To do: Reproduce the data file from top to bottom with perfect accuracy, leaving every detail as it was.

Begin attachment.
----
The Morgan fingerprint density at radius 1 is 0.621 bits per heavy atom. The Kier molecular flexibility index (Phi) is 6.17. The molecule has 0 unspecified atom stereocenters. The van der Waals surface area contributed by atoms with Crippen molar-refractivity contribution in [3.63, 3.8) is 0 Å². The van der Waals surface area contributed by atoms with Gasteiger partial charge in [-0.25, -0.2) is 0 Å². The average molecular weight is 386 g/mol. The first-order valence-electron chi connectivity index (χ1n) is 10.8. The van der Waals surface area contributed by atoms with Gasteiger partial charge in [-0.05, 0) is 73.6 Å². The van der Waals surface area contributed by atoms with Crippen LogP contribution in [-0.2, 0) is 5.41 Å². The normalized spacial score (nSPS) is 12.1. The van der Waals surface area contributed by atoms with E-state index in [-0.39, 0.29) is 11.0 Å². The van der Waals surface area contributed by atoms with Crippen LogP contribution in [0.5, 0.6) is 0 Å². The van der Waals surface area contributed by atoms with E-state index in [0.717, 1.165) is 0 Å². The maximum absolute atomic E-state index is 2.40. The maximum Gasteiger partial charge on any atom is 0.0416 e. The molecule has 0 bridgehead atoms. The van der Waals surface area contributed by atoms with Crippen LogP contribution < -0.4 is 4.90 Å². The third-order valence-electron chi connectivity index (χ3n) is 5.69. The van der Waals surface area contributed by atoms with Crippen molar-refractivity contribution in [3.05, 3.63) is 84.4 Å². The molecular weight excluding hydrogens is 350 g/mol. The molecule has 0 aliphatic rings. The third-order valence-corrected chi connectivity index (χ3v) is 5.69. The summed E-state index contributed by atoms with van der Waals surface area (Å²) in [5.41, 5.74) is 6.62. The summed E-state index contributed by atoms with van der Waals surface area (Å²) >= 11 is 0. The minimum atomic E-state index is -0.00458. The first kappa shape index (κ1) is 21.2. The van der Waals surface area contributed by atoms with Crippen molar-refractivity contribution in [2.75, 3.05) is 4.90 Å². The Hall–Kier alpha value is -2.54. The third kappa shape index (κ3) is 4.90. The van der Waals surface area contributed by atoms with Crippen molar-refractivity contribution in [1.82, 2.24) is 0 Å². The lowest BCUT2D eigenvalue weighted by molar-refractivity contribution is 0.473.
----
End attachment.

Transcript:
The Morgan fingerprint density at radius 1 is 0.621 bits per heavy atom. The Kier molecular flexibility index (Phi) is 6.17. The molecule has 0 unspecified atom stereocenters. The van der Waals surface area contributed by atoms with Crippen molar-refractivity contribution in [3.63, 3.8) is 0 Å². The van der Waals surface area contributed by atoms with Gasteiger partial charge in [-0.25, -0.2) is 0 Å². The average molecular weight is 386 g/mol. The first-order valence-electron chi connectivity index (χ1n) is 10.8. The van der Waals surface area contributed by atoms with Gasteiger partial charge in [-0.05, 0) is 73.6 Å². The van der Waals surface area contributed by atoms with Crippen LogP contribution in [-0.2, 0) is 5.41 Å². The normalized spacial score (nSPS) is 12.1. The van der Waals surface area contributed by atoms with E-state index in [-0.39, 0.29) is 11.0 Å². The van der Waals surface area contributed by atoms with Crippen LogP contribution in [0.5, 0.6) is 0 Å². The van der Waals surface area contributed by atoms with E-state index in [0.717, 1.165) is 0 Å². The maximum absolute atomic E-state index is 2.40. The maximum Gasteiger partial charge on any atom is 0.0416 e. The molecule has 0 bridgehead atoms. The van der Waals surface area contributed by atoms with Crippen LogP contribution < -0.4 is 4.90 Å². The third-order valence-electron chi connectivity index (χ3n) is 5.69. The van der Waals surface area contributed by atoms with Crippen molar-refractivity contribution in [3.05, 3.63) is 84.4 Å². The molecular weight excluding hydrogens is 350 g/mol. The molecule has 0 aliphatic rings. The third-order valence-corrected chi connectivity index (χ3v) is 5.69. The summed E-state index contributed by atoms with van der Waals surface area (Å²) in [5.41, 5.74) is 6.62. The summed E-state index contributed by atoms with van der Waals surface area (Å²) >= 11 is 0. The minimum atomic E-state index is -0.00458. The first kappa shape index (κ1) is 21.2. The van der Waals surface area contributed by atoms with Crippen molar-refractivity contribution in [2.75, 3.05) is 4.90 Å². The Hall–Kier alpha value is -2.54. The third kappa shape index (κ3) is 4.90. The van der Waals surface area contributed by atoms with Crippen molar-refractivity contribution in [1.82, 2.24) is 0 Å². The lowest BCUT2D eigenvalue weighted by molar-refractivity contribution is 0.473.